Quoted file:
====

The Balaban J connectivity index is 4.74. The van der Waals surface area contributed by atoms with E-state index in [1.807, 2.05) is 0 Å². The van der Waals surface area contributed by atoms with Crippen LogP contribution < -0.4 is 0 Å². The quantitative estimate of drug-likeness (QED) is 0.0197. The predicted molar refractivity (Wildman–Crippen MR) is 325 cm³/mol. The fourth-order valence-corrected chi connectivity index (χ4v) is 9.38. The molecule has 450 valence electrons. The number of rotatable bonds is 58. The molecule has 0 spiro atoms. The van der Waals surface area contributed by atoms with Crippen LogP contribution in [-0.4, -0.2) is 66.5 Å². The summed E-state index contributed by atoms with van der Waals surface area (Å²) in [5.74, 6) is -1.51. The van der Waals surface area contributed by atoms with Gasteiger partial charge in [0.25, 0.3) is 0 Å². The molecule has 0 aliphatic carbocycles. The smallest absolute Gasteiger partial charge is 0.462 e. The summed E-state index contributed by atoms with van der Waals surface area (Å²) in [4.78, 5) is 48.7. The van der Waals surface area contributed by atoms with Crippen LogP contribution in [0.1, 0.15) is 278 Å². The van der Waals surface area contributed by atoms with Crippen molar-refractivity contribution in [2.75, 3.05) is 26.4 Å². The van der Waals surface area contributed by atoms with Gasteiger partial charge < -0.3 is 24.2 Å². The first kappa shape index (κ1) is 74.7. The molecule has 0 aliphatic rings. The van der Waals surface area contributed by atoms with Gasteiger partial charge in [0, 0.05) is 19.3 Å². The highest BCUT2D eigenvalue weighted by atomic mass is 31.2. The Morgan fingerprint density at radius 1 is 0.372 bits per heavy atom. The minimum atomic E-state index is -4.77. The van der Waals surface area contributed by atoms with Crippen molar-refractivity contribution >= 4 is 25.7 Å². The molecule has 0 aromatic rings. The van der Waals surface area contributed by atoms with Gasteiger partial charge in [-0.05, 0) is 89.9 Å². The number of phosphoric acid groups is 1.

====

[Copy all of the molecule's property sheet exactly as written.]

The Balaban J connectivity index is 4.74. The van der Waals surface area contributed by atoms with E-state index in [1.807, 2.05) is 0 Å². The van der Waals surface area contributed by atoms with Crippen LogP contribution < -0.4 is 0 Å². The quantitative estimate of drug-likeness (QED) is 0.0197. The predicted molar refractivity (Wildman–Crippen MR) is 325 cm³/mol. The fourth-order valence-corrected chi connectivity index (χ4v) is 9.38. The molecule has 450 valence electrons. The number of rotatable bonds is 58. The molecule has 0 spiro atoms. The van der Waals surface area contributed by atoms with Crippen LogP contribution in [-0.4, -0.2) is 66.5 Å². The summed E-state index contributed by atoms with van der Waals surface area (Å²) in [5.74, 6) is -1.51. The van der Waals surface area contributed by atoms with Gasteiger partial charge in [0.25, 0.3) is 0 Å². The molecule has 0 aliphatic carbocycles. The smallest absolute Gasteiger partial charge is 0.462 e. The summed E-state index contributed by atoms with van der Waals surface area (Å²) in [4.78, 5) is 48.7. The van der Waals surface area contributed by atoms with Crippen LogP contribution in [0.1, 0.15) is 278 Å². The van der Waals surface area contributed by atoms with Crippen molar-refractivity contribution in [2.75, 3.05) is 26.4 Å². The van der Waals surface area contributed by atoms with Gasteiger partial charge < -0.3 is 24.2 Å². The first kappa shape index (κ1) is 74.7. The molecule has 0 aliphatic rings. The van der Waals surface area contributed by atoms with Gasteiger partial charge in [0, 0.05) is 19.3 Å². The highest BCUT2D eigenvalue weighted by atomic mass is 31.2. The Morgan fingerprint density at radius 1 is 0.372 bits per heavy atom. The minimum atomic E-state index is -4.77. The van der Waals surface area contributed by atoms with Crippen molar-refractivity contribution >= 4 is 25.7 Å². The molecule has 0 aromatic rings. The van der Waals surface area contributed by atoms with Gasteiger partial charge in [-0.05, 0) is 89.9 Å². The number of phosphoric acid groups is 1.